Six Thoughts About the Wayne Hunter Trade - NBC New York

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Six Thoughts About the Wayne Hunter Trade

The beleagured tackle was traded to St. Louis for Jason Smith



    Six Thoughts About the Wayne Hunter Trade
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    We don't have Wayne Hunter to kick around anymore.

    Brian Schottenheimer to the rescue!

    The former Jets offensive coordinator found a home in St. Louis and he came calling for Wayne Hunter on Monday. The Jets were able to trade the symbol for everything wrong with their offense to the Rams for Jason Smith, the second pick of the 2009 draft and a Hunter-like figure on the Rams offense.

    It's a challenge trade, as far as a challenge trade can involve two players who project as sixth linemen this season, and such trades create a flurry of responses. Here's six of them to chew on for a while.

    1. It hasn't been the best offseason for Jets general manager Mike Tannenbaum, but give him the credit he deserves for this deal on two different fronts. The first is that he was able to get anything more than a bucket of warm spit in exchange for Hunter because, frankly, players with as much bad tape as Hunter are usually as marketable as cereal dusted with the Ebola virus.

    The other area deserving of attention is that Tannenbaum and the Jets finally admitted they were wrong about Hunter, and this Jets regime has not been good about accepting hard truths like that over the last couple of years. They might still be pushing guys like Shonn Greene and Eric Smith in the face of overwhelming evidence, but perhaps there's a reckoning coming on other fronts now that the Jets have embraced something other than covering their own rear ends.

    2. Hunter is a symbol for everything that's gone wrong in the last two years, but it's nice to see a guy who handled his benching with class get a chance to go somewhere else. He was heckled mercilessly on Sunday night and it would have been a full year of that for a guy who should have never been in a position to fail in the first place.

    3. It's weird to make a trade for a backup tackle making more than most of your starting linemen, but the idea that it's a problem is a tough sell. There are no points for saving money, especially when Hunter's salary got in the way of the Jets making moves earlier in the offseason.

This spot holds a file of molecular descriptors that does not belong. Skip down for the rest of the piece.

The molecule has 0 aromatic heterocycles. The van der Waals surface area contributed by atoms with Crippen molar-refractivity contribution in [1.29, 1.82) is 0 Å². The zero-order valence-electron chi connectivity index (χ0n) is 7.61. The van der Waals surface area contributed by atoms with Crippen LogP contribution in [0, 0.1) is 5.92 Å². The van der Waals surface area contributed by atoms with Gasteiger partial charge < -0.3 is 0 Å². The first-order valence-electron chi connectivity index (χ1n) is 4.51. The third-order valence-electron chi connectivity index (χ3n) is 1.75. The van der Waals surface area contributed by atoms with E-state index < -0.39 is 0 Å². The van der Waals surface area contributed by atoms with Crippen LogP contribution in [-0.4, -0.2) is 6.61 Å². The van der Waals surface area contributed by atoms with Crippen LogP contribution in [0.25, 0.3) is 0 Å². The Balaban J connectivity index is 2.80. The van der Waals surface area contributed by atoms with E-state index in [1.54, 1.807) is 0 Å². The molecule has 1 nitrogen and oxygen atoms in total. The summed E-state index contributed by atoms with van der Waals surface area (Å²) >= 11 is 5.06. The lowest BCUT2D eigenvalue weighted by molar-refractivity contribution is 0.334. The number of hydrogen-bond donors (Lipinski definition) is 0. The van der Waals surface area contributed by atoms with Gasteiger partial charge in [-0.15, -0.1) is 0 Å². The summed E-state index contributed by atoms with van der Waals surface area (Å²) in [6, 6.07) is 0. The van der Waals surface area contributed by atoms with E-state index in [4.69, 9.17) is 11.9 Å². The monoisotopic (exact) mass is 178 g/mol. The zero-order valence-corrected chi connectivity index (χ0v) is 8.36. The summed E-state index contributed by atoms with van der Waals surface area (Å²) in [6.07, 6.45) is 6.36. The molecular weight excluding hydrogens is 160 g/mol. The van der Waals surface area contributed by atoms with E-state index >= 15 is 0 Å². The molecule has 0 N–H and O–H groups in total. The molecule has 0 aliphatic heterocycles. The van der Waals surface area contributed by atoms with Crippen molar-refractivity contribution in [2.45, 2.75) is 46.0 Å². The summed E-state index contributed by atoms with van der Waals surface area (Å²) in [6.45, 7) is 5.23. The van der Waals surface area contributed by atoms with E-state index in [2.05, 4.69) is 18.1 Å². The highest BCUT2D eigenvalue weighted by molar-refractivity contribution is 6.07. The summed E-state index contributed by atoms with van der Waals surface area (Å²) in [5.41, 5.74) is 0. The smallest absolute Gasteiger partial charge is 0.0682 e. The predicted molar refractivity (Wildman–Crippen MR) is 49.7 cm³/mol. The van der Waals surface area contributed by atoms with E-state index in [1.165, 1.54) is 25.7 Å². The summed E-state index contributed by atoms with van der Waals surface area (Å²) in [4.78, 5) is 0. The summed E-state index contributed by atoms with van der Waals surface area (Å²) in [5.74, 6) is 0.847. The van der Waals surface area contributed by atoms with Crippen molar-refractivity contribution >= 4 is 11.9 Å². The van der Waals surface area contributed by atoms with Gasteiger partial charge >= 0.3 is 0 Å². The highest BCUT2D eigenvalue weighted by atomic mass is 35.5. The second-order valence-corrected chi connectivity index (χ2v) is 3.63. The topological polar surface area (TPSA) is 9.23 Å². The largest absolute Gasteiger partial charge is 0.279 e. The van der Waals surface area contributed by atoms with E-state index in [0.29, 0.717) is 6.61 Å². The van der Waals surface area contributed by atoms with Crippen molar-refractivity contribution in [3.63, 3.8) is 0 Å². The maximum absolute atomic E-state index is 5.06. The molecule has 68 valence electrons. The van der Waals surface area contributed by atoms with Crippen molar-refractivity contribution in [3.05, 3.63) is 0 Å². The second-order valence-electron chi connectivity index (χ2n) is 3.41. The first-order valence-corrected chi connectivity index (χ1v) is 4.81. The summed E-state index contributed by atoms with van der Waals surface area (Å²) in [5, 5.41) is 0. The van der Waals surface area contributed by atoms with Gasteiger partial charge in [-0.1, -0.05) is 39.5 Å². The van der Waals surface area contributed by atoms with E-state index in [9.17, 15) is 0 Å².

4. We did refer to Smith as a backup tackle up there and there should be no illusions about the player coming back to the Jets in this deal. Smith has been a massive bust since going No. 2 overall and he isn't likely to turn into Orlando Pace now that he left Pace's old team.

    5. Having said that, Smith's 25 and there's a chance he'll show something more now that he's with a new team. It worked with Aaron Maybin last season and the Jets don't lose anything by taking a risk that lightning will strike twice.

    6. Lost in all the focus on Hunter has been the fact that Austin Howard did a perfectly reasonable job at right tackle against the Panthers. The Jets offense couldn't capitalize on the fact that there wasn't a turnstile at the position anymore, but perhaps that's a good thing.

    Getting rid of Hunter, from both the starting lineup and the team, gets rid of an easy excuse for why things aren't going well for the Jets offense. If that newfound ability to admit when things have gone horribly wrong remains, that might actually be a good thing for the offense because the Jets should be able to start addressing other problems with the unit.

    It would be nice if such things happened more than 10 days before the start of the season, but following the Jets lays bare the simple truth that you can't get everything you want. Keep your eyes on what you need, even if you get it a little too late.

    Josh Alper is a writer living in New York City. You can follow him on Twitter and he is also a contributor to Pro Football Talk.

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